Anifrolumab meets primary endpoint in second lupus trial
The type I interferon receptor subunit 1 mAb* anifrolumab significantly improves response in patients with systemic lupus erythematosus (SLE) in the second phase III randomized trial of the drug, TULIP-2** — in contrast to the first trial.
“The current trial, TULIP-2, used a primary endpoint that was a secondary endpoint in TULIP-1, the first phase III trial of anifrolumab,” the researchers pointed out.
The BICLA*** response
The primary outcome of response rate at 52 weeks, assessed using the BICLA criteria in the current trial, was significantly higher in the anifrolumab arm than the placebo arm by 16.3 percentage points (47.8 percent vs 31.5 percent; p=0.001). [N Engl J Med 2020;382:211-221]
When the analysis was stratified by interferon gene signature, the response benefit with anifrolumab was particularly prominent among patients with a high interferon gene signature (48.0 percent vs 30.7 percent; p=0.002).
Patients showing a low interferon gene signature also benefit, with a response rate of 46.7 percent in the anifrolumab arm compared with 35.5 percent in the placebo arm.
These findings stand in contrast to the first anifrolumab trial, TULIP-1, which failed to meet its primary endpoint of SLE responder index-4 (SRI-4) response. [Lancet Rheumatol 2019;1: e208-e219]
“Lupus is clinically very heterogeneous, and response is difficult to capture without the use of complex endpoint measures,” wrote Drs Jane Salmon and Timothy Niewold from the Hospital for Special Surgery-Weill Cornell Medicine and Colton Center for Autoimmunity, respectively, both in New York, New York, US, in a linked editorial. [N Engl J Med 2020;382:287-288]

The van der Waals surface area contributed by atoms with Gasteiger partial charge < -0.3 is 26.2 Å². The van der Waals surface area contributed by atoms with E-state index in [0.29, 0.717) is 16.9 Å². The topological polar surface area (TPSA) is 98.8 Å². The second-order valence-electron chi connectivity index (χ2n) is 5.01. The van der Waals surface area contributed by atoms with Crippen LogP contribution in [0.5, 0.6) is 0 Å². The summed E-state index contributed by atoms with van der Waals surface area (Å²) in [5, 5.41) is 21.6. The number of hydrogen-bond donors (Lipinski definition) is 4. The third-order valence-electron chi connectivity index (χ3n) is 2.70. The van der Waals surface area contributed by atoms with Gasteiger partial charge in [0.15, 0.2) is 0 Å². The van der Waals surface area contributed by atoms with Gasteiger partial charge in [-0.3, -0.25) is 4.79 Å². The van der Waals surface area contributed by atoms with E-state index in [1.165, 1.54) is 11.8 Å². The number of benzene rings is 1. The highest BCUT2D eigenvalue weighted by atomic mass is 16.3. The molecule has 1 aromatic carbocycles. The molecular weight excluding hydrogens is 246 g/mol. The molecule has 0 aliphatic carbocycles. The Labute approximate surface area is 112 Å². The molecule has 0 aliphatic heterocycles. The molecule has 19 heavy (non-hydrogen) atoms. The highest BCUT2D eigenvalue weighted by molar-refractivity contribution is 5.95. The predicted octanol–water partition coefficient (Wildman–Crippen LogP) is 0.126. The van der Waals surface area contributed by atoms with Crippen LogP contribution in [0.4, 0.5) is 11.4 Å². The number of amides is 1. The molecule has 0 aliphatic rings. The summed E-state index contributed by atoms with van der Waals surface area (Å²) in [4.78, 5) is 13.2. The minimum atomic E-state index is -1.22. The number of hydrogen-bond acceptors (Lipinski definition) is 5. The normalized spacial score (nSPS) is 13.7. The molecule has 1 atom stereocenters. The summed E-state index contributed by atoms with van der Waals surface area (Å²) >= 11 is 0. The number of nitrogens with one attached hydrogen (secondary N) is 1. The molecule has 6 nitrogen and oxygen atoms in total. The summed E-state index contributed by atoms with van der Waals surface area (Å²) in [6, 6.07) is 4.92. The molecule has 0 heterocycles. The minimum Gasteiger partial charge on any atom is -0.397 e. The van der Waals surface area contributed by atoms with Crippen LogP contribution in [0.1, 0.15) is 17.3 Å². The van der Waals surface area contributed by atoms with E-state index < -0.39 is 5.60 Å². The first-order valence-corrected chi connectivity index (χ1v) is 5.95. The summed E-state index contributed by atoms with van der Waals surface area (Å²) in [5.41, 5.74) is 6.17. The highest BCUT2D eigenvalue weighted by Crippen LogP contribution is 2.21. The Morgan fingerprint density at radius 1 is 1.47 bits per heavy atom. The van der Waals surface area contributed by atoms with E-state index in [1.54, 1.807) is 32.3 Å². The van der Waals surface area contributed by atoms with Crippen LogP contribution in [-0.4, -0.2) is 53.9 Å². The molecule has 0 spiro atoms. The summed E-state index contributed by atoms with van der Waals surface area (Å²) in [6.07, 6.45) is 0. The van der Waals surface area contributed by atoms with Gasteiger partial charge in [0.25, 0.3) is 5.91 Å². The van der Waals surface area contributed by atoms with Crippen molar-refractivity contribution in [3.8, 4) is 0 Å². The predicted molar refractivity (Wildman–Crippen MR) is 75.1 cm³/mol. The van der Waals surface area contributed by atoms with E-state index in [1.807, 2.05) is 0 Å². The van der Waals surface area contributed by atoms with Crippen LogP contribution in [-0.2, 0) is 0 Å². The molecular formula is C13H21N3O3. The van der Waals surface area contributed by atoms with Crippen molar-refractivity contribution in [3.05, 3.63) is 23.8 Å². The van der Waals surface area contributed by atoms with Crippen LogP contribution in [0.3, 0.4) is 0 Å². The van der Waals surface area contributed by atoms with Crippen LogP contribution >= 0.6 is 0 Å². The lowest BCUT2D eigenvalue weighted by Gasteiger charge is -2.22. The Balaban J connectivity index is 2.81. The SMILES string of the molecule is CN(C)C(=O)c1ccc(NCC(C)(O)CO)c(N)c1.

The nature of the disease thus poses challenges in trial design and endpoint selection.
“[So,] how good is good enough?” asked Salmon and Niewold on what constitutes a successful trial for lupus.
The BICLA response, according to the researchers, is a more flexible endpoint than the SRI-4 response.
“The BICLA is based on BILAG#-2004, which can register both partial and complete improvement within an organ system. In contrast, the SRI … requires complete resolution within a particular item to register change and cannot capture partial improvements,” they explained.
“Given the need to bring drugs to patients with SLE, the lupus community has urged regulators to consider trial designs that allow greater flexibility in defining success,” noted Salmon and Niewold. “Perhaps a benefit with respect to just one of two endpoints — the SRI or the BCLA — needs to be observed to declare a drug effective in this complex disease.”
Other key secondary outcomes
The double-blind, parallel-group, phase III TULIP-2 trial randomized 362 patients (93 percent female) with SLE 1:1 to intravenous anifrolumab 300 mg or placebo every 4 weeks for 48 weeks.
Three of the five secondary endpoints significantly favoured anifrolumab over placebo, including reduction of glucocorticoid dose (achieved in 51.5 percent vs 30.2 percent of patients; p=0.01) and a ≥50 percent reduction in skin-disease severity on CLASI## at week 12 (achieved in 49.0 percent vs 25.0 percent; p=0.04).
However, the reduction in the annualized flare rate and counts of tender and swollen joints were not significant between the two treatments.
Herpes zoster was more common with anifrolumab than with placebo (7.2 percent vs 1.1 percent), which according to the authors, was in keeping with previous studies. Other adverse events that occurred at least twice as frequent in the anifrolumab arm than the placebo arm were upper respiratory infection (21.7 percent vs 9.9 percent) and bronchitis (12.2 percent vs 3.8 percent). One death from pneumonia was reported in the anifrolumab arm.